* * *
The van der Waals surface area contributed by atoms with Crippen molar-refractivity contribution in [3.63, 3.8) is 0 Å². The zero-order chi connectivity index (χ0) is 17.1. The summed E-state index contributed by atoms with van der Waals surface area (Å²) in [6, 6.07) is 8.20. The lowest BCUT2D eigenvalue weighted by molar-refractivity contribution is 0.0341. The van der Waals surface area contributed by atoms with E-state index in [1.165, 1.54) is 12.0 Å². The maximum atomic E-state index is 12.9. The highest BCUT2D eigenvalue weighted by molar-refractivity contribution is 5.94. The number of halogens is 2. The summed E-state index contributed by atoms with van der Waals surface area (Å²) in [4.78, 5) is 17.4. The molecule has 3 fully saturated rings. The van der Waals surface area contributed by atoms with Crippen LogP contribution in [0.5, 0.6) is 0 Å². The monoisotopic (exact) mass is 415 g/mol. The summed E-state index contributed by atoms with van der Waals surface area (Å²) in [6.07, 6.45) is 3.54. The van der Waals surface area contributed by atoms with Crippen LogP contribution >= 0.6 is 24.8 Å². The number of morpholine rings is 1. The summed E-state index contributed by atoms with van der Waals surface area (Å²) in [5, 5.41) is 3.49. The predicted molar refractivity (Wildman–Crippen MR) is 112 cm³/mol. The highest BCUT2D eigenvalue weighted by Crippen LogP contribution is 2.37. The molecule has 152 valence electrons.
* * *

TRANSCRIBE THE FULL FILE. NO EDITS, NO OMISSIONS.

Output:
The van der Waals surface area contributed by atoms with Crippen molar-refractivity contribution in [3.63, 3.8) is 0 Å². The zero-order chi connectivity index (χ0) is 17.1. The summed E-state index contributed by atoms with van der Waals surface area (Å²) in [6, 6.07) is 8.20. The lowest BCUT2D eigenvalue weighted by molar-refractivity contribution is 0.0341. The van der Waals surface area contributed by atoms with E-state index in [1.165, 1.54) is 12.0 Å². The maximum atomic E-state index is 12.9. The highest BCUT2D eigenvalue weighted by molar-refractivity contribution is 5.94. The number of halogens is 2. The summed E-state index contributed by atoms with van der Waals surface area (Å²) in [4.78, 5) is 17.4. The molecule has 3 fully saturated rings. The van der Waals surface area contributed by atoms with Crippen LogP contribution in [0.5, 0.6) is 0 Å². The monoisotopic (exact) mass is 415 g/mol. The summed E-state index contributed by atoms with van der Waals surface area (Å²) in [6.07, 6.45) is 3.54. The van der Waals surface area contributed by atoms with Crippen LogP contribution >= 0.6 is 24.8 Å². The number of morpholine rings is 1. The summed E-state index contributed by atoms with van der Waals surface area (Å²) in [5, 5.41) is 3.49. The predicted molar refractivity (Wildman–Crippen MR) is 112 cm³/mol. The highest BCUT2D eigenvalue weighted by Crippen LogP contribution is 2.37. The molecule has 152 valence electrons.